An Act to Promote Clean Energy Jobs and to Establish the Maine Climate Council
In June 2019, Maine Governor Janet Mills signed into law "An Act to Promote Clean Energy Jobs and to Establish the Maine Climate Council." The act states that the impacts of climate change have created an "emergency within the meaning of the Constitution of Maine" and find that the law is "immediately necessary for the preservation of the public peace, health and safety." To address the state's climate emergency, the act includes multiple provisions related to climate adaptation and resilience. Specifically, the act created the Maine Climate Council to advise the state's governor and legislature on ways to mitigate, prepare for, and adapt to the impacts of climate change. A Scientific and Technical Subcommittee and sector focused Working Groups will be established under the Council to carry out climate adaptation and mitigation research, and update Maine’s Climate Action Plan. The Council must meet at least every three months, beginning no later than October 1, 2019, and present the governor with an updated Climate Action Plan by December 1, 2020.
The Maine Climate Council will be composed of 39 members across different disciplines and sectors from the governor's office and state agencies, in addition to other representatives of interests affected by or with expertise in climate change issues, such as municipal governments, organized labor, environmental nonprofits, and Maine's youth. Among other responsibilities, the statute provides that the Council, Subcommittee, and Working Groups collectively will:
- Update Maine’s Climate Action Plan every four years beginning December 1, 2020 with mitigation and adaptation strategies, and recommendations for implementation. The Council will address prescient information on climate impacts to Maine's sectors, ecosystems, and communities most at risk, and recommend ongoing strategies and actions for climate adaptation and resilience.
- Develop recommendations for legislation, including ways to better enable state agencies to implement the long-term goals of the updated Climate Action Plan.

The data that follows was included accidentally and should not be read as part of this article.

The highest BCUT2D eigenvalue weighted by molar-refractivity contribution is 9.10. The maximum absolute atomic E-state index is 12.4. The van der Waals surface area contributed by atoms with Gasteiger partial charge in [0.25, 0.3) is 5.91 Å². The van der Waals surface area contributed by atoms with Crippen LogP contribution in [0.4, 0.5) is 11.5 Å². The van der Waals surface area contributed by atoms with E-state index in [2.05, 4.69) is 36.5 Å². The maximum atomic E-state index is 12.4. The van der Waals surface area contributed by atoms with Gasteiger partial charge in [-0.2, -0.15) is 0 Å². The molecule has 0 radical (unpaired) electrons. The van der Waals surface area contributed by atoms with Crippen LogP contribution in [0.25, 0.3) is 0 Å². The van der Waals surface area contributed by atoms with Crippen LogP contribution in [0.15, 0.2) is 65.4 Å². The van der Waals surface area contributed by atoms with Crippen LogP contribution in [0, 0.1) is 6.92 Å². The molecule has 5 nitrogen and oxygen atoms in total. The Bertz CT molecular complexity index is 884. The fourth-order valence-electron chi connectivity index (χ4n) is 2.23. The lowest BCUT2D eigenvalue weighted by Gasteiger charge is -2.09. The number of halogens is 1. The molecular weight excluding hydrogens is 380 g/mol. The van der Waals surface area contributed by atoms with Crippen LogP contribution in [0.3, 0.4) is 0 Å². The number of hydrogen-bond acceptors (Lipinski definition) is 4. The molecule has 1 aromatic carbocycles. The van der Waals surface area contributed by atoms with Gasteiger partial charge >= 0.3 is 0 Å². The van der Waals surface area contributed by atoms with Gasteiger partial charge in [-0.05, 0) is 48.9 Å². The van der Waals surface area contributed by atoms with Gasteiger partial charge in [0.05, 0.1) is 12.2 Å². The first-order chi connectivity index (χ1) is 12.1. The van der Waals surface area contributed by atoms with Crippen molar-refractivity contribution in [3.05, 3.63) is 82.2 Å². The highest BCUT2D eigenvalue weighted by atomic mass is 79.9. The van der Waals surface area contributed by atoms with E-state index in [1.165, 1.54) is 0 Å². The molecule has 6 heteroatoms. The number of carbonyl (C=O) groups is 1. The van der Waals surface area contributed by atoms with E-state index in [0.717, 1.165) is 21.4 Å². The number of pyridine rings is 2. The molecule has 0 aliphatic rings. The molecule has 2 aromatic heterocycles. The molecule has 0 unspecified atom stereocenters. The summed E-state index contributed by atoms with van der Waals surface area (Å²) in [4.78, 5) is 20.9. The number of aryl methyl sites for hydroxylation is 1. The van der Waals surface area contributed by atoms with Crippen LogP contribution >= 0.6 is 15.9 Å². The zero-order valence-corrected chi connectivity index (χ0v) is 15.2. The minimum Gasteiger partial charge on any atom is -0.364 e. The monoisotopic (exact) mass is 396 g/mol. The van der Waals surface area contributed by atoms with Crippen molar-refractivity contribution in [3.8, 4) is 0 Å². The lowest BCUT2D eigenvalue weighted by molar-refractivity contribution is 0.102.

- Assess the impacts that climate change may have on the state's economy, revenues, and investments.
- Assess the need for utilities and other public and private service providers to adjust their operations and investment strategies to increase climate resiliency.
- Assess climate impacts on Maine’s agriculture, fishing, forestry, and other natural resource-based industries — and how those industries might best adapt.
- Recommend strategies to "address and prepare for coastal and coastal watershed hazards, including, but not limited to, ocean and coastal acidification, increased storm surges, extreme precipitation and other extreme weather events, projected sea level rise and increased river flooding and stormwater runoff and the risks such hazards pose to municipalities, the coastal economy and state assets.”
- Assist local governments and other constituents in supporting regional and community-scale climate vulnerability assessments and the integration of specific strategies into local plans and ordinances.
The Council must ensure that the mitigation and adaptation strategies developed consider how low-income residents and members of vulnerable communities will be affected by climate change and by the planned transition to a clean energy economy. Programs and incentives to address climate change effects must be designed to be accessible to all of Maine’s residents —regardless of income level, age, race, or geographic location.
The Council will update the state’s Climate Action Plan to provide strategies that will:
The Scientific and Technical Subcommittee will study and report its findings and recommendations on climate change effects to Maine's marine, coastal, and terrestrial and freshwater environments and species. The Subcommittee will determine these projected impacts, identify gaps in climate impact data, and recommend strategies for implementation and monitoring plans. The Subcommittee is directed to establish science-based sea-level rise projections for the state's coastal areas by December 1, 2020, and update those projections at least every four years. The Subcommittee will also create hazard maps that identify the areas most vulnerable to storm surges, ocean and river flooding, and extreme weather events (and make these maps publicly available).
The act also requires that the departments, in consultation with the Maine Climate Council, evaluate the state's progress to implement the Climate Action Plan and submit a report to the legislature every two years beginning December 1, 2022. As a result of these reports, the departments, Council, and legislature may propose new metrics to assess the state's progress to implement climate adaptation strategies and programs, and make policy recommendations to the legislature.
Publication Date: June 26, 2019
- State of Maine